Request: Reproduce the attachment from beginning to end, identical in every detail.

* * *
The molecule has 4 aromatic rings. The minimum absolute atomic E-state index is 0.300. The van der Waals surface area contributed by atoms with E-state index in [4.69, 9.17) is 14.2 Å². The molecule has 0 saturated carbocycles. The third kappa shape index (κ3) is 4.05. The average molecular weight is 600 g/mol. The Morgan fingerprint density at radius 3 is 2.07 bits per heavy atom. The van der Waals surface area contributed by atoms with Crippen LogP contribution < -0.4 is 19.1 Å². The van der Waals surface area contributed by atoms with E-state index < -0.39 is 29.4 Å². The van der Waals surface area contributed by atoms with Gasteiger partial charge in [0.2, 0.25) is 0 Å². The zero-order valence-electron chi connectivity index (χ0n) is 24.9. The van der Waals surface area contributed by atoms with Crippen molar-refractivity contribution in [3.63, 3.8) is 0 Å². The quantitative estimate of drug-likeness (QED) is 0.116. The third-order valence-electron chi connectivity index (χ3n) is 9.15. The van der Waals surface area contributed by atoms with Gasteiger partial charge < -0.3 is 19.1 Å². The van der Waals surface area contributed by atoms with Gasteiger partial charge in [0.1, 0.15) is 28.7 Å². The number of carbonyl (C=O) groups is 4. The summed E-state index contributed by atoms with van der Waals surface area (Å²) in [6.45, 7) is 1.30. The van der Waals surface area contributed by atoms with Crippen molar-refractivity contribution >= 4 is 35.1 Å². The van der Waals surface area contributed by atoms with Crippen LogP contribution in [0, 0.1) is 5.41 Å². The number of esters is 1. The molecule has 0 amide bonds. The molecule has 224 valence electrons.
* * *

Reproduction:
The molecule has 4 aromatic rings. The minimum absolute atomic E-state index is 0.300. The van der Waals surface area contributed by atoms with E-state index in [4.69, 9.17) is 14.2 Å². The molecule has 0 saturated carbocycles. The third kappa shape index (κ3) is 4.05. The average molecular weight is 600 g/mol. The Morgan fingerprint density at radius 3 is 2.07 bits per heavy atom. The van der Waals surface area contributed by atoms with Crippen LogP contribution < -0.4 is 19.1 Å². The van der Waals surface area contributed by atoms with E-state index < -0.39 is 29.4 Å². The van der Waals surface area contributed by atoms with Gasteiger partial charge in [0.2, 0.25) is 0 Å². The zero-order valence-electron chi connectivity index (χ0n) is 24.9. The van der Waals surface area contributed by atoms with Crippen molar-refractivity contribution in [3.63, 3.8) is 0 Å². The quantitative estimate of drug-likeness (QED) is 0.116. The third-order valence-electron chi connectivity index (χ3n) is 9.15. The van der Waals surface area contributed by atoms with Gasteiger partial charge < -0.3 is 19.1 Å². The van der Waals surface area contributed by atoms with Gasteiger partial charge in [0.1, 0.15) is 28.7 Å². The number of carbonyl (C=O) groups is 4. The summed E-state index contributed by atoms with van der Waals surface area (Å²) in [6.45, 7) is 1.30. The van der Waals surface area contributed by atoms with Crippen molar-refractivity contribution >= 4 is 35.1 Å². The van der Waals surface area contributed by atoms with Crippen LogP contribution in [0, 0.1) is 5.41 Å². The number of esters is 1. The molecule has 0 amide bonds. The molecule has 224 valence electrons.